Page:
Digging up the Past
Visiting Tajikistan’s best museums you’ll often see finds from and references to a whole series of ancient temple and city sites. Although today most are little more than undulations in the earth, each has a glorious history. Discoveries from these sites are showcased at Dushanbe’s National Museum (the website has more).
Bunjikath – the Sogdian site of Bunjikath near Shakhristan was the 8th-century capital of the kingdom of Ushrushana. It is noteworthy for a famous Sogdian mural depicting a wolf suckling twins, a clear echo of the Roman legend of Romulus and Remus that is repeated in statues across the country.
Sarazm – Unesco-listed Sarazm is a 5500-year-old site 15km west of Penjikent. One of the oldest city sites in Central Asia, finds here include a fire temple and the grave of a wealthy woman whose lapis beads and seashell bracelets from around the 4th century BC are now at Dushanbe’s National Muesum.
Kobadiyan – The ancient site of Kobadiyan (7th to 2nd centuries BC) in southern Tajikistan is famed for the nearby discovery in 1877 of the Oxus Treasure, a stunning 2500-year-old Achaemenid treasure-trove unearthed at Takht-i Kobad, which now resides in the British Museum.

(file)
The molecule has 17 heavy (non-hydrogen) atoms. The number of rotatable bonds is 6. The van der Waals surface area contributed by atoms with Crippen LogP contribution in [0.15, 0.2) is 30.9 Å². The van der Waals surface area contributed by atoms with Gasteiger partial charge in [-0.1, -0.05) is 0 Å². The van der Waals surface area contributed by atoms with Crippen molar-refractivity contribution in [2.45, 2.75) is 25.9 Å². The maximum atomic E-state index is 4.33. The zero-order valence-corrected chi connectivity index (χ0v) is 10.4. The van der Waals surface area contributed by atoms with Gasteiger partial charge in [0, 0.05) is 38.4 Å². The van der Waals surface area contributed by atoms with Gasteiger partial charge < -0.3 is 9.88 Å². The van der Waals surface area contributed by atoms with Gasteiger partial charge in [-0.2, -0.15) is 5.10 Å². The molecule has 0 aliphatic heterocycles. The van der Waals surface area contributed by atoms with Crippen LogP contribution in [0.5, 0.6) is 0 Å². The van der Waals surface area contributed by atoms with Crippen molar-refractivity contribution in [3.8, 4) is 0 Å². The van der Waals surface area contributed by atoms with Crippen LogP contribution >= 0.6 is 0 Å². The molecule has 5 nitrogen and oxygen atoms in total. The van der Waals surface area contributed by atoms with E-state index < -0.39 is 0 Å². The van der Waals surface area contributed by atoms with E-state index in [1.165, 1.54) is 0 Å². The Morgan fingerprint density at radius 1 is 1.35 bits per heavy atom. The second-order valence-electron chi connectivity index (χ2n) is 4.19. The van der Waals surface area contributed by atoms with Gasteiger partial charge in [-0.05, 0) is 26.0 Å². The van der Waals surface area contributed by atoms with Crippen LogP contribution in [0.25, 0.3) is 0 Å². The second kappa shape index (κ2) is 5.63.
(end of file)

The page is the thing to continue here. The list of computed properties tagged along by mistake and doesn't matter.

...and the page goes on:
Takht-i Sangin – A ruined 2300-year-old Graeco-Bactrian temple close to the point where Alexander crossed the Oxus in 329 BC.
Ajina Teppe – Southeast of Kurgonteppa is 7th- to 8th-century Ajina Teppe (Witches Hill), where in 1966 archaeologists unearthed a stupa, monastery and Central Asia’s largest surviving Buddha statue.
Hulbuk – was once the fourth-largest city in Central Asia. Its 9th- to 11th-century citadel and palace have been excavated, and the palace walls are now being dramatically rebuilt. It is at Kurbon Shaid.
Tajiks constitute only about 65% of the population. Indeed today there are more Tajiks in Afghanistan than in Tajikistan, while 25% of Tajikistanis are ethnic Uzbeks. ‘Tajik’ only came to denote a distinct nationality during the 20th century. Although the male skull caps resemble slightly elevated Uzbek ones (black with white arabesques), Tajiks distinguish themselves with their predominantly Persian ancestry and language. Pure-blooded Tajiks tend to have thin, southern European-looking faces, with wide eyes and a Roman nose. In Badakhshan, Pamiris speak related but self-consciously different languages and follow Ismaili Islam (most Tajiks are Sunni). In the Murgab district east of Alichur, most of the people are Kyrgyz. Average family sizes remain high, and over 40% of Tajikistan’s population is under the age of 14.